Friday, December 12, 2008

The erosion of government

It was in July of this year that the House of Commons Environmental Audit Committee - prop. Tim Yeo - told the government that it must set a deadline for coal-fired power stations to install technology massively to cut their emissions, or they must be shut down.

In so doing, the committee sought to add to the burden on an industry which is already, for diverse reasons, failing to get to grips with the looming electricity shortage – offering a strategy which would make it near certain that the lights went out in 2012 or sooner.

Now, from the same House of Commons which brought you this lunacy, we have the Business and Enterprise Committee, headed by another Conservative MP – this time Peter Luff. His committee is warning that Britain is threatened by an "energy crunch" with disastrous social and economic consequences.

The warning, we are told, is to be found in a report published by the committee this morning but – at the time of writing – this is not yet on the internet, so we must rely on media reports for the content. That is never a wise thing to do.

However, according to the Financial Times, the reason the Committee feels that we are in this dire situation is because of the impact of the financial crisis on the industry's investment plans.

Thus do the MPs write that: "Generating capacity equivalent to nearly a third of current electricity demand will be made redundant by 2020. It will need to be replaced. We believe that in the current economic climate there is a high risk that the energy companies will not be able to raise the finance necessary to build this."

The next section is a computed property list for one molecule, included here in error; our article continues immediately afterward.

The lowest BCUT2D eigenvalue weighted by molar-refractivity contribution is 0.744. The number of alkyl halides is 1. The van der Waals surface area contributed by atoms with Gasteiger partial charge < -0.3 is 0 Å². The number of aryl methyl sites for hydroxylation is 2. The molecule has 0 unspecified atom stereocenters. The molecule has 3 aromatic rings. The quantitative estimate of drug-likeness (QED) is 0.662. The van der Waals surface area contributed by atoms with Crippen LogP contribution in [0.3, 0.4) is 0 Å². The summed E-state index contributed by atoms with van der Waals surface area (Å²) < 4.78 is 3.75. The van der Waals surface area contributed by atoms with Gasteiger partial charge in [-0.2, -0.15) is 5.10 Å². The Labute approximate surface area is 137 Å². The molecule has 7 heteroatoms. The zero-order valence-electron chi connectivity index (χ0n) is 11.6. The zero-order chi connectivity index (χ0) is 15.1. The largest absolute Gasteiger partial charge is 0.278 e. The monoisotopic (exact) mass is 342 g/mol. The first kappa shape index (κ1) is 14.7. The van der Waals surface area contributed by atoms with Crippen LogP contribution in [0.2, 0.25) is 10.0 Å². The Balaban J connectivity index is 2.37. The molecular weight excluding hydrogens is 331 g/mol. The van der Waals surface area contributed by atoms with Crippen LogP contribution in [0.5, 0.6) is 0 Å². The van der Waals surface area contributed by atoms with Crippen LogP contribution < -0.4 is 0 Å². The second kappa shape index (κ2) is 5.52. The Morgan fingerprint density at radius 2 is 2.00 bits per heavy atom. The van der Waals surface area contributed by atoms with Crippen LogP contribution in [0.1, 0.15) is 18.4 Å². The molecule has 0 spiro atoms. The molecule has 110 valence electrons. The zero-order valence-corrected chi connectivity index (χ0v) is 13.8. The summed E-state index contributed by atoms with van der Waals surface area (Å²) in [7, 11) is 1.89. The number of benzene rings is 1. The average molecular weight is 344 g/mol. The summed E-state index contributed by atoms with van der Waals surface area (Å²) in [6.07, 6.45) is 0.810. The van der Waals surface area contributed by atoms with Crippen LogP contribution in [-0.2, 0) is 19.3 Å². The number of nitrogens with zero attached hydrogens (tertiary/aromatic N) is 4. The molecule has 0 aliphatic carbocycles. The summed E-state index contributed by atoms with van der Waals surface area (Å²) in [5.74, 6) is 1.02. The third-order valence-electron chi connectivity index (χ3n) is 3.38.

To ram home the point, Peter Luff then tells the FT (doubtless via a press release) that there was a concern about investment in new nuclear power stations, because of the increased cost of raising funds, and the government's failure to set a clear policy lead.

"Particularly for nuclear, the important thing for investment is the cost of capital, and that plus the fact that there is not a statement of need for nuclear from the government means there is a real risk of not getting the nuclear investment we need," he says.

Luff and his committee have a point but, of course, there is much more too it – as we all well know. The problem for these MPs is that energy has recently been transferred to the new "climate change" department. Thus they only have a residual responsibility for energy, confined mainly to financial and investment issues. This rather limits the scope of what they can discuss and report upon, without treading on the toes of another committee.

The greatest value of this report, therefore, is the negative messages it sends – that there are conflicting issues and that there is no one with overall responsibility for dealing with them.

Those, unfortunately, are too subtle to be readily appreciated or understood but are the reasons why the lights are going to go out. No one is in overall charge – there is no one to get a grip and sort the problems out. Everything is compartmentalised and detached, everyone doing their own little bit, without reference to their impact on other areas.

That, in a very real sense, is the general paradigm. With power and responsibilities split, and spread between national and international bodies, no one person or entity – like the British government – has any longer the wherewithal to resolve even pressing issues like maintaining our electricity supplies.

With electricity, however, the outcome cannot be fudged. Soon enough the lights will go out, and it is then that the questions will start to be asked in earnest and the majority of people will begin to learn how badly their systems of government have been eroded. It is a great pity though, that it will have to come to that.